I don’t believe your words can make anyone be lonely, btw, or anything else, for that matter. I think they just shine a light on what is already there inside each of us, allowing us to see what we hold onto. And perhaps, what we might be ready to release. The rest is up to each individual.

    And so, as I often remind you, your words are an immense gift.

    Thank you.


  3. Posted February 27, 2012 at 10:55 am | Permalink

    There is a certain beauty to time alone, to loneliness. It makes us more aware, more alert, more perceptive – it sharpens our sense of the universe and our experience of it. And then solitude rolls into loneliness and we are ready to give up that sharpness for the rounded edges of companionship. I love how this post navigates the dance between loneliness and solitude, companionship and friendship.

  4. Posted February 27, 2012 at 1:11 pm | Permalink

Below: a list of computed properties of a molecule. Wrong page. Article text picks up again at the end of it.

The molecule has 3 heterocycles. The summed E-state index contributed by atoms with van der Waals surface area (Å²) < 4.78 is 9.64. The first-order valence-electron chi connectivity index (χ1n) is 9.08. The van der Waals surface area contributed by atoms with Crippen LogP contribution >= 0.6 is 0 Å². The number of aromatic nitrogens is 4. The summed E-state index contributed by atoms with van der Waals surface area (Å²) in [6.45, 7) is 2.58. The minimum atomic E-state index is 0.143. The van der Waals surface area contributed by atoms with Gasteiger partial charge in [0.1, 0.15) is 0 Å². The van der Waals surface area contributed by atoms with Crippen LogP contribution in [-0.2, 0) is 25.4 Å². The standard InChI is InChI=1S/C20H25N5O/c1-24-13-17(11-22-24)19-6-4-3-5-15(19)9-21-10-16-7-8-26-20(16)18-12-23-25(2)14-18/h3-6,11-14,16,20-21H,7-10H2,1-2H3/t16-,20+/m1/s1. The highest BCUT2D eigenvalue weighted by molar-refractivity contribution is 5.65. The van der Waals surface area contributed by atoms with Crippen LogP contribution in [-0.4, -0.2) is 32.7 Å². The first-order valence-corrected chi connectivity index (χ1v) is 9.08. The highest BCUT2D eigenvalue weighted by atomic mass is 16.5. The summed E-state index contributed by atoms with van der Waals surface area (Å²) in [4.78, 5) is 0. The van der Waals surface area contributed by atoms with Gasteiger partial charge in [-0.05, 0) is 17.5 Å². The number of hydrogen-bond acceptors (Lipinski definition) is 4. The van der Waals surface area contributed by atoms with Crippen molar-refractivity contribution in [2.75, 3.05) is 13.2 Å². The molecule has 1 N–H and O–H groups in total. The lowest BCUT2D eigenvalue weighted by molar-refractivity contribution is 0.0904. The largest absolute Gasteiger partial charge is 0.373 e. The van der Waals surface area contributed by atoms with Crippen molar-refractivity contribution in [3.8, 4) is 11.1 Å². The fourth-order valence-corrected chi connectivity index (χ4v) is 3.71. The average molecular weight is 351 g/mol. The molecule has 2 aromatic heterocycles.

Actually, I found your blog on friendship very inspirational and now this one on loneliness too. When I feel lonely I know it is time to pull up head and look around. ‘It’ isn’t all about me…

    I live on a small island between Vancouver and Victoria in Canada and so there are many weeks that my husband is the only human I see. So there could be room for loneliness. I do feel it particularly after I have spent time at either my daughter’s house or my son’s house. Then I feel a certain level of loneliness.

    And there are still days when I want to have my children back here at home, young again and our family of four just that. But I have gotten to the place where I can smile about that and not weep anymore (much).